Preparing the Music for Your Audition

Preparing music for auditions is a tricky game. Notebook preparation is a big part of your audition success. If your music is easy to read and the accompanist plays it well, your audition will run smoothly.

It’s common in all types of auditions to have a notebook with songs. For opera and musical theater, you’ll have copies of songs or arias. Other genres, such as pop-rock, R&B, or jazz, require that you either have a copy of the music or create a lead sheet — a sheet with the melody, chord progressions, and lyrics written out for the accompanist.

Your coach can help you prepare this notebook for your auditions, or you can hire your coach to come to the audition with you. Occasionally you’ll be asked to bring a recording instead of sheet music.

The biggest rule of notebook preparation is that whatever is in your notebook or in your bag is fair game at the audition. The audition panel will most likely ask you what you want to sing first. If you sing your favorite song and they ask to hear something else, be sure that your notebook of audition songs doesn’t include a song you haven’t rehearsed.

You’ll be giving your notebook to the audition pianist to play from, and he may flip through your notebook and suggest one of those unprepared songs as you’re handing out your resume or talking to the other people in the room. You don’t want to have to say that it’s not ready.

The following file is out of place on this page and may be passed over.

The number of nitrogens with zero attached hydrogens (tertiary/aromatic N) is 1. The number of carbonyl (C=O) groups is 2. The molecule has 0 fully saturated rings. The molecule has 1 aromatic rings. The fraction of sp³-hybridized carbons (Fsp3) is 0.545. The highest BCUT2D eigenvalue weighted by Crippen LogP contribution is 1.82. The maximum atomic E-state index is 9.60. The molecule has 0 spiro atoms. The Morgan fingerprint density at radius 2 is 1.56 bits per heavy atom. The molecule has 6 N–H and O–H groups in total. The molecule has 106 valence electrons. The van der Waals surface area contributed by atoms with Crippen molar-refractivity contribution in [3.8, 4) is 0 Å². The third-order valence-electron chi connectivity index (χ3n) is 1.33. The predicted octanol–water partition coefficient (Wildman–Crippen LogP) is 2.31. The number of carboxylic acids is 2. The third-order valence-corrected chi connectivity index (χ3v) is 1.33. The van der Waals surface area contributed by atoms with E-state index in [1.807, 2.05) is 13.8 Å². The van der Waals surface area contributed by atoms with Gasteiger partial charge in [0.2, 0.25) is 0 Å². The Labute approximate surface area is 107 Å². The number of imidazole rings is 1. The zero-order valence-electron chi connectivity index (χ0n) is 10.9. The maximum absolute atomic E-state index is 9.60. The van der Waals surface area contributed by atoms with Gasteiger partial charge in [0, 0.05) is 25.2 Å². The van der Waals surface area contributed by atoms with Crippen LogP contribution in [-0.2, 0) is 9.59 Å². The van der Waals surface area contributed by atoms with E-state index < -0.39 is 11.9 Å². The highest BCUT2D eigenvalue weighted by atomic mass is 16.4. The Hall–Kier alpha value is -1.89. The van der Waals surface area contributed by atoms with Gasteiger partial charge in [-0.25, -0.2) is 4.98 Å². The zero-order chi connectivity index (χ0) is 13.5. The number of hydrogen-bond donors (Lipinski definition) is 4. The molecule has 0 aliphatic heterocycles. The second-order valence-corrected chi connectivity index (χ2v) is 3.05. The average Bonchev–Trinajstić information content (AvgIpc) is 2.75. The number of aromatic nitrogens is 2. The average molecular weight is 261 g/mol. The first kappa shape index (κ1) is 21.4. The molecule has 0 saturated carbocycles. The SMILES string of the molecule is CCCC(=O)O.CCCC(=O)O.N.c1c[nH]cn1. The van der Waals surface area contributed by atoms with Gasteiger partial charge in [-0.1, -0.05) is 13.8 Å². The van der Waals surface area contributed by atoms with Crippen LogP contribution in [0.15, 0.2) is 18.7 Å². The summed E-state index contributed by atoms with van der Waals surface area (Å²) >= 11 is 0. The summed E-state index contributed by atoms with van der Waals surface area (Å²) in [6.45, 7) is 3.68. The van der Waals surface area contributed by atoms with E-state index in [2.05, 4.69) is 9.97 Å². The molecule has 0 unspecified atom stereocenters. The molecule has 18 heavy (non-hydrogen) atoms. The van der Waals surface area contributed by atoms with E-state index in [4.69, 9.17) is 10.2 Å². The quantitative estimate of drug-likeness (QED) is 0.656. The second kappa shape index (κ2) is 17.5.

Keep all your songs that are ready in one notebook and the songs that are works in progress in another. To prepare your songs for your audition notebook, follow these guidelines:

  • Punch holes in the music and insert the pages into a three-ring notebook. Put the sheets back to back, just like they appear in a book, and punch the holes or copy the music double-sided. When turning the page, the accompanist should see two new pages of music, just like a book. Tape (don’t staple!) the sheets together on the top and bottom-right corners if your pages aren’t double-sided.

    Another option is to photocopy the song and slip the pages back to back into nonglare sheet protectors. You can purchase these at most office supply stores. Be sure to purchase the nonglare protectors so the lights in the room don’t create a glare off the music.

  • Original scores written by hand are hard to read. When the earlier musical theater shows were written, the composer wrote out the music by hand. Older copies of original scores done by hand are hard to read. If you have to err on the safe side, find a copy of the music that’s a little easier to read.

  • Know when to bring a copy of the song or a lead sheet. Bring a full copy of the song, not a copy from a fake book or lead sheet for opera and musical theater auditions. Books that offer a thousand songs in one book are usually fake books.

    A fake book has only the words, the chord symbols, and the melody line; the accompaniment part isn’t shown. For auditions other than opera and musical theater, bring your lead sheet. You can copy your lead sheet from a fake book or you can ask your coach to help you prepare yours if you want the arrangement of the song to vary from your fake book.

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